“The relationship between an individual and his or her society is responsible for the sacrifices he or she makes.”
The contexts which societies implement on individuals mould the individual’s dreams and are hence responsible for the sacrifices they undertake in order to achieve it. This concept is explored in Arthur Miller’s play Death of a Salesman and Sam Mendes’ movie American Beauty where the concept of the American dream predominantly weaves into the lives of the characters, affecting their relationships and consequently allows the audience to question the extent of society’s unconscious influence on people.
Embedded in Death of a Salesman and American Beauty is the concept of the American dream which embodies primarily freedom, success and the pursuit of happiness. These values are evident in Willy Loman’s questioning of Biff “if he was making any money. Is that criticism?” emphasizing his desire for financial prosperity, an area in which he was unsuccessful. The implication of such a belief is evident through the use of simile through Uncle Ben, an image of success that, “when I was seventeen I walked into the jungle, and when I was twenty-one I walked out. And by God I was rich,” forming the basis for which Willy attempts to follow. This relationship between Willy and his acceptance of the value is shown through his enthusiastic imperative reply in “Listen to this. This is your Uncle Ben, a great man! Tell my boys, Ben!” Furthermore in regards to the dream in American Beauty, Carolyn Burningham’s concern with perfection emphasizes her desire for personal happiness and satisfaction. This is shown through her proud voice that Janie “didn’t screw up once!”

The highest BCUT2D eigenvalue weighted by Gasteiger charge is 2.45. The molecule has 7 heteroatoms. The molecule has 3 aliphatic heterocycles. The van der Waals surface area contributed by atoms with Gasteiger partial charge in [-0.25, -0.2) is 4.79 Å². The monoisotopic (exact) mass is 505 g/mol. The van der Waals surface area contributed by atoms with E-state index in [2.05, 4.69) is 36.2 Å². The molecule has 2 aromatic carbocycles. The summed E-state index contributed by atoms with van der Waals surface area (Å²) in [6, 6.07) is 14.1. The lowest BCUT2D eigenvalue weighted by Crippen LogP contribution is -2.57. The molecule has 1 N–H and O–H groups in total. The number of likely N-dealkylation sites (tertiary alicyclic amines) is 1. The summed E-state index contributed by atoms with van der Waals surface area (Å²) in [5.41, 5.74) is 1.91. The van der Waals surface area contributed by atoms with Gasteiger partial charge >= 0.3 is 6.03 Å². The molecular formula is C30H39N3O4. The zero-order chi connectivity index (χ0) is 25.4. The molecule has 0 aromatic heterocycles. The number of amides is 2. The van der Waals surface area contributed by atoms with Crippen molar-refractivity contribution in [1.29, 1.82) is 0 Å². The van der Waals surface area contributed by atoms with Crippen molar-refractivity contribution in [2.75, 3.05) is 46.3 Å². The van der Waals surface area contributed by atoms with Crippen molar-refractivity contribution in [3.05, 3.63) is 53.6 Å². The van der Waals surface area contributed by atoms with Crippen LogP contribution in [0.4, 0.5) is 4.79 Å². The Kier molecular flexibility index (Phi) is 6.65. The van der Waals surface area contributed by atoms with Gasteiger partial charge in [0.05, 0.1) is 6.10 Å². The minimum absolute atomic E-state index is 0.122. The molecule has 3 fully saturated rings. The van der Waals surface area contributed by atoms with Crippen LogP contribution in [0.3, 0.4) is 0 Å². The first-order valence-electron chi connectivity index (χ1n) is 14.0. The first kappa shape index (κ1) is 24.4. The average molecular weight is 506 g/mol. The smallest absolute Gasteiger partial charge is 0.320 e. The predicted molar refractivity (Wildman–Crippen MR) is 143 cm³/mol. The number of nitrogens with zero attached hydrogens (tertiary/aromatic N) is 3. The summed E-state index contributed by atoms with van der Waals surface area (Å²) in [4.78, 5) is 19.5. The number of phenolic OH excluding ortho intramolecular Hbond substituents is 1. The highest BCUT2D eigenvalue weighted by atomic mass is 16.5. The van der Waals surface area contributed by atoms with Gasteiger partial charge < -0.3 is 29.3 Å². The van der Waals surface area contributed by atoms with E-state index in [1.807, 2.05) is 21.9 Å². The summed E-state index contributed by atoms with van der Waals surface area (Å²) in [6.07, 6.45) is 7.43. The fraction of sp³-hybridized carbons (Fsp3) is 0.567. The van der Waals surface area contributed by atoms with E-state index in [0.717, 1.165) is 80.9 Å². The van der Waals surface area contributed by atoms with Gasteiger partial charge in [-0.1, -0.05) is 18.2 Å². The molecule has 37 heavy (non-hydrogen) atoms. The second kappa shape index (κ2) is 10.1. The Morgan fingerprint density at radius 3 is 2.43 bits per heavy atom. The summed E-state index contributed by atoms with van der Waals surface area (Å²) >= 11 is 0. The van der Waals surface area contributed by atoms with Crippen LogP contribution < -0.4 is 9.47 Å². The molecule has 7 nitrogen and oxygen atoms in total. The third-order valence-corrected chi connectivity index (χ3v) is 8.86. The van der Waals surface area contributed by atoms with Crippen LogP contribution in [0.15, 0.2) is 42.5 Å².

The sacrifices that occur in order to achieve the apparent American Dream suggest that it is rather, an empty veneer of unrealistic expectations. In American Beauty, the opening symmetrical shot of the setting evokes a sense of repetitiveness and ordinariness in the suburbia and intertwined with...